Last week, the issue of what to do with wild horses stampeded back into the news cycle. An advisory board to the Bureau of Land Management (BLM) proposed a mass culling of tens of thousands of wild horses and donkeys currently kept in captivity to cut costs and free up public land for livestock grazing, Niraj Chokshi reports for the New York Times. Animal rights activists called foul, descrying the recommendation inhumane—an outcry that prompted the agency to reassure the public that they did not plan to follow the advice.
But this is not the first and definitely not the last time this debate will be had about the horses. Though it seems at odds with this iconic symbol the American West, the controversy over the horses comes from these creatures long history on the continent.
Wild or domesticated, the immediate ancestors of all horses in the western hemisphere can trace their ancestry back to the creatures European explorers and colonists brought with them in the 15th and 16th centuries. From there they were traded with Native Americans, released or escaped into the wild to breed and form their own feral herds, Coburn Dukeheart reports for National Geographic. But while these were the earliest horses to roam the plains in relatively recent history, research suggests they weren’t the first.
For millions of years, wild horses roamed what is now the American West alongside charismatic creatures, such as wooly mammoths and giant sloths. Then, somewhere around 10,000 years ago, some crossed the Bering land bridge into Asia, where they thrived and spread, Dukeheart reports. Meanwhile, their fellows back in the Americas went extinct. Thousands of years later, the explorers brought the distant relatives of these early wild horses back to the prairies once again.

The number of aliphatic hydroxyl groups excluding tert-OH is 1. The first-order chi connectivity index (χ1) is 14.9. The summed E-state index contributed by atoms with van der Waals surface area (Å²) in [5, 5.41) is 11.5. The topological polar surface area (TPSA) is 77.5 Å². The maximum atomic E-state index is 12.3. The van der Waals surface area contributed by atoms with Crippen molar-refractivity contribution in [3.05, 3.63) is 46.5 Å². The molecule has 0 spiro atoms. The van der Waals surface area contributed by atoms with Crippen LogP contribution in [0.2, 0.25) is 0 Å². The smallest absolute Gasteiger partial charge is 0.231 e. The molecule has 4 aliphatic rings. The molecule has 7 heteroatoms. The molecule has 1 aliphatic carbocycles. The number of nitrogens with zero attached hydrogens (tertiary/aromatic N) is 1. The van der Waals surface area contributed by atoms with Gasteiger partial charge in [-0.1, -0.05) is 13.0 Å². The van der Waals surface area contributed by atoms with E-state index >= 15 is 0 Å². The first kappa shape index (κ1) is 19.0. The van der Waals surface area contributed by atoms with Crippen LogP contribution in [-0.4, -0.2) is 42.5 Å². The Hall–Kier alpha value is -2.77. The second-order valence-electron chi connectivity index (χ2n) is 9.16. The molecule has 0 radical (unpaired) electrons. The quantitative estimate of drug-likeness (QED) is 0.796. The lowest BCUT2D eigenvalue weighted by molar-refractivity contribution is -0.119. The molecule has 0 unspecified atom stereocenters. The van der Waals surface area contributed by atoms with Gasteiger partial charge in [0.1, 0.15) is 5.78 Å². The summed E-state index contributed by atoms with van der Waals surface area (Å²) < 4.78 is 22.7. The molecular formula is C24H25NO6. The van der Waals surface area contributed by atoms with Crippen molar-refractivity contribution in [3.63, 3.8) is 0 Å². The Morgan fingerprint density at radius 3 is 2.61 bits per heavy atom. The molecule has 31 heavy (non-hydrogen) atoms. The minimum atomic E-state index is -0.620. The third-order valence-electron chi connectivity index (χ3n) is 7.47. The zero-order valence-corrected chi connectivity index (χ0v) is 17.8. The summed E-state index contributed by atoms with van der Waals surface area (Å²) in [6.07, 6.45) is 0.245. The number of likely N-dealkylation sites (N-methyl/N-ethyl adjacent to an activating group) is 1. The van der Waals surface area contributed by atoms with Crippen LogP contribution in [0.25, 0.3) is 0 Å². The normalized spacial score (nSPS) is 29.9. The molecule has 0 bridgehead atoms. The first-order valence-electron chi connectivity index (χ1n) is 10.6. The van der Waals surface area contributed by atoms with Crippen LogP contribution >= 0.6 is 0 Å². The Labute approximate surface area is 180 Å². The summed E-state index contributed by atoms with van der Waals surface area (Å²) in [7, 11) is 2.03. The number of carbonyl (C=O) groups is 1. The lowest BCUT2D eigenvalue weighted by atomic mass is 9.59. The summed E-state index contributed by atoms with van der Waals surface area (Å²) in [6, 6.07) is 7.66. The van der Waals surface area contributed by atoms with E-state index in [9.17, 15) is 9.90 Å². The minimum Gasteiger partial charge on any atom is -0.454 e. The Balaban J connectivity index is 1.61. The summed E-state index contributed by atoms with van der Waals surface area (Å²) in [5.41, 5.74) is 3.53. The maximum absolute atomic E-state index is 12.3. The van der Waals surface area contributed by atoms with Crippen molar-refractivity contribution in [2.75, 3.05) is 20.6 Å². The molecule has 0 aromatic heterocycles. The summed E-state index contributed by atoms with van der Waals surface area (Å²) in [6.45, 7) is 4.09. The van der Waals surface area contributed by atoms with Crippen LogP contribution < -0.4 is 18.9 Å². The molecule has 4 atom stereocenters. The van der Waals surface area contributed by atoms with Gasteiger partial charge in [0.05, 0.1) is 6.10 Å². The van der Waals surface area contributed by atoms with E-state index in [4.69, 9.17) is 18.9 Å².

This is where modern problems with the creatures come in. Though some people consider the horses natives because their ancient heritage, they are still technically an introduced species. Since the prairies and plains of the west are perfect habitats for these herds and they have few predators, they breed and spread quickly, often competing with nearby farmers and ranchers for natural resources. Once treasured as a symbol of the West, they now are commonly treated as pests—many that wander onto private property are captured or killed, Dukeheart reports.
In the 1970s, however, federal lawmakers passed a bill protecting the wild horse herds. Since then, the BLM has managed the wild populations, but animal rights activists have called the agency’s methods into question. Currently, the BLM relies on sterilization and capture to try to keep wild horse population numbers under control, Alex Swerdloff writes for Munchies. But sterilization remains controversial and capture isn't a complete solution. What do they do with the captured horses? Adoption of these creatures is tough, they require an enormous amount of time to train and raise, and few people are willing to put in the effort. The other option is euthanasia, which brings the opposing groups to blows upon every mention.
But something must be done about the horses. The BLM stock has swelled over the years to over 45,000 horses—and with the cost of caring for them hovering around about $50 million a year, keeping them penned up indefinitely is an expensive proposition, Swerdloff reports.
How to best manage the wild horses of the American West is a tough question, and right now there are no options that please all sides. Though these creatures symbolize the freedom and spirit of the Wild West, no one has yet figured out how to peacefully coexist.